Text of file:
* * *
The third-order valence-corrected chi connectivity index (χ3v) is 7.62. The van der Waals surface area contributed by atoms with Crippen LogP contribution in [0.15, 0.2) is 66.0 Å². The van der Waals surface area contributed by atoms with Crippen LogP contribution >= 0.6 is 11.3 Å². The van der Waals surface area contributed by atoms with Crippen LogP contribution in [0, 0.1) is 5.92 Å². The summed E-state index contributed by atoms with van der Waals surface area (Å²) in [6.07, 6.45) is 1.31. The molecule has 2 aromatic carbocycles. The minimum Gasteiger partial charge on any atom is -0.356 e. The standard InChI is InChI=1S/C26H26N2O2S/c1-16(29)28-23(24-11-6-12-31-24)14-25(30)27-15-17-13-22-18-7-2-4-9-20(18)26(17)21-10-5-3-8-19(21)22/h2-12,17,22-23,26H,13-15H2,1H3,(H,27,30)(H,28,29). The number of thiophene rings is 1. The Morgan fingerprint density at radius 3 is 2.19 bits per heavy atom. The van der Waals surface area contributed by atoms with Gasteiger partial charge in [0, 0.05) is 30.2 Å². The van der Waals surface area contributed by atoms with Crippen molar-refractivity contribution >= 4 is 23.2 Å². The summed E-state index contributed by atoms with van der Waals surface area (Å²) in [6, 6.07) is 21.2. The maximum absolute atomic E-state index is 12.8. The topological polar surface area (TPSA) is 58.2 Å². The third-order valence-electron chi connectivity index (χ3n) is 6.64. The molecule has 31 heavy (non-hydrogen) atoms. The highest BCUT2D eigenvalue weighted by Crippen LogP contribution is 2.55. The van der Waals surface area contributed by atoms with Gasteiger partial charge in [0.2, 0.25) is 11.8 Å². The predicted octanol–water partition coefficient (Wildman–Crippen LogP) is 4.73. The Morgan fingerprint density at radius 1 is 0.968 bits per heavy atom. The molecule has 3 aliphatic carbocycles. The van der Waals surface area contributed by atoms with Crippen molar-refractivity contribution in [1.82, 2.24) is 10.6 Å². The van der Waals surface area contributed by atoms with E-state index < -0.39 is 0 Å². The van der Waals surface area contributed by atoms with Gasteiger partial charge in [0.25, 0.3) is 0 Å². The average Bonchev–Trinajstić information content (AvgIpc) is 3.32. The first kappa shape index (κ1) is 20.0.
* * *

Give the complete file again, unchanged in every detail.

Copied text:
The third-order valence-corrected chi connectivity index (χ3v) is 7.62. The van der Waals surface area contributed by atoms with Crippen LogP contribution in [0.15, 0.2) is 66.0 Å². The van der Waals surface area contributed by atoms with Crippen LogP contribution >= 0.6 is 11.3 Å². The van der Waals surface area contributed by atoms with Crippen LogP contribution in [0, 0.1) is 5.92 Å². The summed E-state index contributed by atoms with van der Waals surface area (Å²) in [6.07, 6.45) is 1.31. The molecule has 2 aromatic carbocycles. The minimum Gasteiger partial charge on any atom is -0.356 e. The standard InChI is InChI=1S/C26H26N2O2S/c1-16(29)28-23(24-11-6-12-31-24)14-25(30)27-15-17-13-22-18-7-2-4-9-20(18)26(17)21-10-5-3-8-19(21)22/h2-12,17,22-23,26H,13-15H2,1H3,(H,27,30)(H,28,29). The number of thiophene rings is 1. The Morgan fingerprint density at radius 3 is 2.19 bits per heavy atom. The van der Waals surface area contributed by atoms with Gasteiger partial charge in [0, 0.05) is 30.2 Å². The van der Waals surface area contributed by atoms with Crippen molar-refractivity contribution >= 4 is 23.2 Å². The summed E-state index contributed by atoms with van der Waals surface area (Å²) in [6, 6.07) is 21.2. The maximum absolute atomic E-state index is 12.8. The topological polar surface area (TPSA) is 58.2 Å². The third-order valence-electron chi connectivity index (χ3n) is 6.64. The molecule has 31 heavy (non-hydrogen) atoms. The highest BCUT2D eigenvalue weighted by Crippen LogP contribution is 2.55. The van der Waals surface area contributed by atoms with Gasteiger partial charge in [0.2, 0.25) is 11.8 Å². The predicted octanol–water partition coefficient (Wildman–Crippen LogP) is 4.73. The Morgan fingerprint density at radius 1 is 0.968 bits per heavy atom. The molecule has 3 aliphatic carbocycles. The van der Waals surface area contributed by atoms with Crippen molar-refractivity contribution in [1.82, 2.24) is 10.6 Å². The van der Waals surface area contributed by atoms with E-state index < -0.39 is 0 Å². The van der Waals surface area contributed by atoms with Gasteiger partial charge in [0.25, 0.3) is 0 Å². The average Bonchev–Trinajstić information content (AvgIpc) is 3.32. The first kappa shape index (κ1) is 20.0.